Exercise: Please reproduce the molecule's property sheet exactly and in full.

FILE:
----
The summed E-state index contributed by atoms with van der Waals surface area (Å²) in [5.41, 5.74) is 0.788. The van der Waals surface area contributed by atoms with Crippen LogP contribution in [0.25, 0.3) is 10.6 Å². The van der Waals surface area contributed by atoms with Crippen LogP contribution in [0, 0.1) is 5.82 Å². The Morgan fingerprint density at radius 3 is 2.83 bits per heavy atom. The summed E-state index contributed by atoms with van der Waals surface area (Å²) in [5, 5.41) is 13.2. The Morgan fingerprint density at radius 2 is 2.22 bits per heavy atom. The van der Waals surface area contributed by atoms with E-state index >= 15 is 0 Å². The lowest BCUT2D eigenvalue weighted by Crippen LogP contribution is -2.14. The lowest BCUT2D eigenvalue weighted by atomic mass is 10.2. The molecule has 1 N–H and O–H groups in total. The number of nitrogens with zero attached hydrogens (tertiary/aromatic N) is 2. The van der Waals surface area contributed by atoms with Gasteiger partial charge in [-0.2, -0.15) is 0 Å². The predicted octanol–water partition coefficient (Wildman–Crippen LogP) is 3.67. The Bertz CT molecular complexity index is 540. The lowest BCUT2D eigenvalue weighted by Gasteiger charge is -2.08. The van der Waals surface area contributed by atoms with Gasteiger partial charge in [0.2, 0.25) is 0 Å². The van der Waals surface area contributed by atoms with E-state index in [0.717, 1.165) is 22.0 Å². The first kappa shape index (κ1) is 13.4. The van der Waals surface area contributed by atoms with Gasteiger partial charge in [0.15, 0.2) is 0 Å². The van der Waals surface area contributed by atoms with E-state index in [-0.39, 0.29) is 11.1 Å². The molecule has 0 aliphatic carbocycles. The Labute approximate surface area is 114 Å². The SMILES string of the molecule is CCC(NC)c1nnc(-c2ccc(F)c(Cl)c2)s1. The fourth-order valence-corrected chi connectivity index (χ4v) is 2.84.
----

The summed E-state index contributed by atoms with van der Waals surface area (Å²) in [5.41, 5.74) is 0.788. The van der Waals surface area contributed by atoms with Crippen LogP contribution in [0.25, 0.3) is 10.6 Å². The van der Waals surface area contributed by atoms with Crippen LogP contribution in [0, 0.1) is 5.82 Å². The Morgan fingerprint density at radius 3 is 2.83 bits per heavy atom. The summed E-state index contributed by atoms with van der Waals surface area (Å²) in [5, 5.41) is 13.2. The Morgan fingerprint density at radius 2 is 2.22 bits per heavy atom. The van der Waals surface area contributed by atoms with E-state index >= 15 is 0 Å². The lowest BCUT2D eigenvalue weighted by Crippen LogP contribution is -2.14. The lowest BCUT2D eigenvalue weighted by atomic mass is 10.2. The molecule has 1 N–H and O–H groups in total. The number of nitrogens with zero attached hydrogens (tertiary/aromatic N) is 2. The van der Waals surface area contributed by atoms with Gasteiger partial charge in [-0.2, -0.15) is 0 Å². The predicted octanol–water partition coefficient (Wildman–Crippen LogP) is 3.67. The Bertz CT molecular complexity index is 540. The lowest BCUT2D eigenvalue weighted by Gasteiger charge is -2.08. The van der Waals surface area contributed by atoms with Gasteiger partial charge in [0.2, 0.25) is 0 Å². The van der Waals surface area contributed by atoms with E-state index in [0.717, 1.165) is 22.0 Å². The first kappa shape index (κ1) is 13.4. The van der Waals surface area contributed by atoms with Gasteiger partial charge in [0.15, 0.2) is 0 Å². The van der Waals surface area contributed by atoms with E-state index in [-0.39, 0.29) is 11.1 Å². The molecule has 0 aliphatic carbocycles. The Labute approximate surface area is 114 Å². The SMILES string of the molecule is CCC(NC)c1nnc(-c2ccc(F)c(Cl)c2)s1. The fourth-order valence-corrected chi connectivity index (χ4v) is 2.84.